Fisherman scoops up mammoth's tooth from the sea

POSTED: Saturday, February 23, 2013 - 8:30pm

UPDATED: Saturday, February 23, 2013 - 8:34pm

When you're dragging a net through a body of water, you're likely to dredge up anything.

One fishing boat captain came across something that likely hasn't been seen for thousands of years.

Captain Mike Anderson found a mammoth's tooth.

The Rimrack hauls in shrimp in January, then converts to scalloping.

As he has for years, Captain Mike Anderson sells his catch right off the dock at Rye Harbor in New Hampshire.

He says he's seen it all.

But a mammoth tooth, that is a first. He talked to CNN by phone while he was fishing on Thursday.

Capt. Mike Anderson said: "We pick through the scallop shells, and threw a few rocks over and we ended up finding that tooth. If you've ever had a tooth extracted, you could see where the nerve ending came off, there's a hole in it."

According to an expert, its not the first evidence that the wooly close cousins of elephants were in these parts, but what Mike Anderson found is rare, and unusual.

He was in about 120-feet of water, about 8-miles due south.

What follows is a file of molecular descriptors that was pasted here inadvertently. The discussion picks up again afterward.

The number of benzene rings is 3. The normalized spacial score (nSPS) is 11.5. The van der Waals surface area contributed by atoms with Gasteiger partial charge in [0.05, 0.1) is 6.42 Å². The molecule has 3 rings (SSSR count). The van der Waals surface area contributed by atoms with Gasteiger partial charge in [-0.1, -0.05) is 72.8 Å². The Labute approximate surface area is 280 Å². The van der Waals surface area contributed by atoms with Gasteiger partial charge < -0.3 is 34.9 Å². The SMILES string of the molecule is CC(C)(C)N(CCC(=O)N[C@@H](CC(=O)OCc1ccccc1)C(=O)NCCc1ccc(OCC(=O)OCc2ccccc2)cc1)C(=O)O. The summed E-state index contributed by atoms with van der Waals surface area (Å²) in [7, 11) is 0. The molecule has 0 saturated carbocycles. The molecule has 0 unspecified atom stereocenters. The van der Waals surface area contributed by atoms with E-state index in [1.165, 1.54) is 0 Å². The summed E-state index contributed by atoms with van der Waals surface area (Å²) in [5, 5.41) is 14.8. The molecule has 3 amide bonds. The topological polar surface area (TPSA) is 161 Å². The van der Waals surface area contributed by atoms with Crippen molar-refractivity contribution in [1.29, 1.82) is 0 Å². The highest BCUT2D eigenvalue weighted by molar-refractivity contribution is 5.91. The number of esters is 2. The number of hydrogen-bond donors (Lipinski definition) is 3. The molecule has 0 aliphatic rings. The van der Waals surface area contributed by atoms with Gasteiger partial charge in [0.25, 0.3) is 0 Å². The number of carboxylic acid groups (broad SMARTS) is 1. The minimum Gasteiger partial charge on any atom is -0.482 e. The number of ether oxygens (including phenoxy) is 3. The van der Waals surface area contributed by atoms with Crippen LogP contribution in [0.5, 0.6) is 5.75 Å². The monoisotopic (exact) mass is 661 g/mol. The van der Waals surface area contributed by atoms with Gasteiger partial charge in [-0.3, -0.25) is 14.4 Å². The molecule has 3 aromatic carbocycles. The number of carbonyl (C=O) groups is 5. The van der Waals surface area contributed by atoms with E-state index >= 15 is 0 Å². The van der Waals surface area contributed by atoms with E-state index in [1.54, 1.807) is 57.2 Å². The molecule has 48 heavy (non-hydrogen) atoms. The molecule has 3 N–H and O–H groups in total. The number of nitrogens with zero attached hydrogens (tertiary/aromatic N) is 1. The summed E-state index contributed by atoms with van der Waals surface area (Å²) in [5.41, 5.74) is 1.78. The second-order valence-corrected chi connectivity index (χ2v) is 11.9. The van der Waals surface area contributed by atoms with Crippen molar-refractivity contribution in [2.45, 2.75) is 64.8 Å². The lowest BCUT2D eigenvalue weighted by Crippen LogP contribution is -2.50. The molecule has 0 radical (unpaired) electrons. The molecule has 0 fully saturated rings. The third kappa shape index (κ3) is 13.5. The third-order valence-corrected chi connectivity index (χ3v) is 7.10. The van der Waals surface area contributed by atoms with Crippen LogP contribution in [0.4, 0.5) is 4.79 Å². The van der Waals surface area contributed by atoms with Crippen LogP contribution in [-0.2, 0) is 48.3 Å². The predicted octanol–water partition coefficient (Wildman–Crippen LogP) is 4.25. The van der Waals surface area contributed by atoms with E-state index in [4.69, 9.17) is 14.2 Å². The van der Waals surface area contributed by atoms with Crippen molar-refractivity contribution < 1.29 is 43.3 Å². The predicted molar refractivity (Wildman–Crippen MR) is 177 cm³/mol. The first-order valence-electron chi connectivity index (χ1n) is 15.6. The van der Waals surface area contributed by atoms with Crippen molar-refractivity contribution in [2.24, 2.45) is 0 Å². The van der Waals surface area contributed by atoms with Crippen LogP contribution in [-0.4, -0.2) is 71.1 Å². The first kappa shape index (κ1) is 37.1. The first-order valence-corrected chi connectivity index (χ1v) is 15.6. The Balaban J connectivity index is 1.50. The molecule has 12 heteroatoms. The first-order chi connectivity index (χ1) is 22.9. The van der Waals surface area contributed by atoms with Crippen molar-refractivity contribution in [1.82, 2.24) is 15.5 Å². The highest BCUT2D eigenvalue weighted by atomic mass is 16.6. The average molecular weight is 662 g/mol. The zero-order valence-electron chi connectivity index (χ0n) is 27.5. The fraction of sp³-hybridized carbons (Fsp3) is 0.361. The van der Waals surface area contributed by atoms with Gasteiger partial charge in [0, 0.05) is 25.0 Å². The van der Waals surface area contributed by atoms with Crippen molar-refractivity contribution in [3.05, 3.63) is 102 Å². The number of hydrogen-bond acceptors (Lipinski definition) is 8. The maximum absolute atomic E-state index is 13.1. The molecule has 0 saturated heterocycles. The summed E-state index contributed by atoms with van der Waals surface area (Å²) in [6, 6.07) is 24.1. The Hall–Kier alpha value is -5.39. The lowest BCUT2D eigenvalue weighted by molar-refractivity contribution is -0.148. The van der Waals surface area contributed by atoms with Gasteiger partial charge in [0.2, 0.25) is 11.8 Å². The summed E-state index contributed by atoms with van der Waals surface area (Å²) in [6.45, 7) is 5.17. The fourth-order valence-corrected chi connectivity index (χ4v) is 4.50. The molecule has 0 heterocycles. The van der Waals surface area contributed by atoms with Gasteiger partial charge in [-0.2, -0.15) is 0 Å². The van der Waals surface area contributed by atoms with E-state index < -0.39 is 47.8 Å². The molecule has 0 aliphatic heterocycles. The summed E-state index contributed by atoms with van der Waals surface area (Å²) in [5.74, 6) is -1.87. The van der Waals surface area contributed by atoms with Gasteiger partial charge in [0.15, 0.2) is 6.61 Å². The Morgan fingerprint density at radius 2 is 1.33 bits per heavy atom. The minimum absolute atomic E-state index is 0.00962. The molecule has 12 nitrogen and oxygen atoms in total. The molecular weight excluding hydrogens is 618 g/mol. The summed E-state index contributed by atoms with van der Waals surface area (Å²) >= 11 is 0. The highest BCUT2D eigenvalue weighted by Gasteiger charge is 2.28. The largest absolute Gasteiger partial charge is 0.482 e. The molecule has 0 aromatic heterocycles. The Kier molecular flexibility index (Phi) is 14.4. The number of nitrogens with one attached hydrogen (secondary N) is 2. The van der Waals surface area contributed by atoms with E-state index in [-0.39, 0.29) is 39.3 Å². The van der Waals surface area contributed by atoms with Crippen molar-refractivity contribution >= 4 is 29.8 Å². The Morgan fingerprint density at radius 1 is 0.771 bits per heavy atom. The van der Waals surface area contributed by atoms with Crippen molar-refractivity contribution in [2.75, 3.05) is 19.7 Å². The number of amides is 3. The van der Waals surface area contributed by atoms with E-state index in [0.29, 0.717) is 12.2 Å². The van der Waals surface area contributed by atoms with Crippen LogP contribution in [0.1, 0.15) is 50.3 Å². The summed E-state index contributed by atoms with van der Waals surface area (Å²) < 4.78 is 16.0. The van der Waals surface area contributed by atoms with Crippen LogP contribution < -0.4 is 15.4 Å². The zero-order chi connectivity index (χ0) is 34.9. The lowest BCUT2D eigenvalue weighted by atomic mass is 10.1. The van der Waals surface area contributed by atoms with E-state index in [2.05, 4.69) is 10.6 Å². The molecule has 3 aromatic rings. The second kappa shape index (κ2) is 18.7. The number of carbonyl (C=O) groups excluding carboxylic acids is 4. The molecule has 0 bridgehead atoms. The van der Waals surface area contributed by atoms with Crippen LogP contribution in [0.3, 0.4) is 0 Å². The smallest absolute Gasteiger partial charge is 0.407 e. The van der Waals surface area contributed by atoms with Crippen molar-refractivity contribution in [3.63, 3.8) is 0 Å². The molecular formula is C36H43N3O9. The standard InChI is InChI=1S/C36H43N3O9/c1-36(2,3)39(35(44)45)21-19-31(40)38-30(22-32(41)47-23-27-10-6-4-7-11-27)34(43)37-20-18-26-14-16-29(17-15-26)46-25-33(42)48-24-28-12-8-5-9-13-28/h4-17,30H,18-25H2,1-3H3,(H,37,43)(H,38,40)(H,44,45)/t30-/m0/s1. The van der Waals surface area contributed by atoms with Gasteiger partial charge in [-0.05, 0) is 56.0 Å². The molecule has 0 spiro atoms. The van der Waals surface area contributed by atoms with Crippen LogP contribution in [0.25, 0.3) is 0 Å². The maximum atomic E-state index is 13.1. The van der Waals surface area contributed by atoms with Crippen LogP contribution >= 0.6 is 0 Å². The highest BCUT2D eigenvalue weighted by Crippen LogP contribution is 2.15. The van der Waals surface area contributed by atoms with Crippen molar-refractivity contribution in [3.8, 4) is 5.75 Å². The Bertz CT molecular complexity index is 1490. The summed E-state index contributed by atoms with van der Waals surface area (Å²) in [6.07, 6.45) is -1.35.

Via Skype, Padi Anderson showed the tooth to Will Clyde, a UNH paleontologist working on a project in Argentina.

Clyde said, "You can see it has on the surface I'm looking at, it has these long crests cut across the tooth, and that's very distinctive of mammoths."

He explained that ten thousand years ago just before mammoths became extinct, the sea level here was 180 feet lower than today. So you could likely walk to the isles of shoals.

Clyde said, "They probably would have been partly forested, and they would have been grazing. Mammoths were grazers, that means they ate grass."

For now, the Andersons say they plan on showing off their discovery to customers at the Rye Harbor dock.

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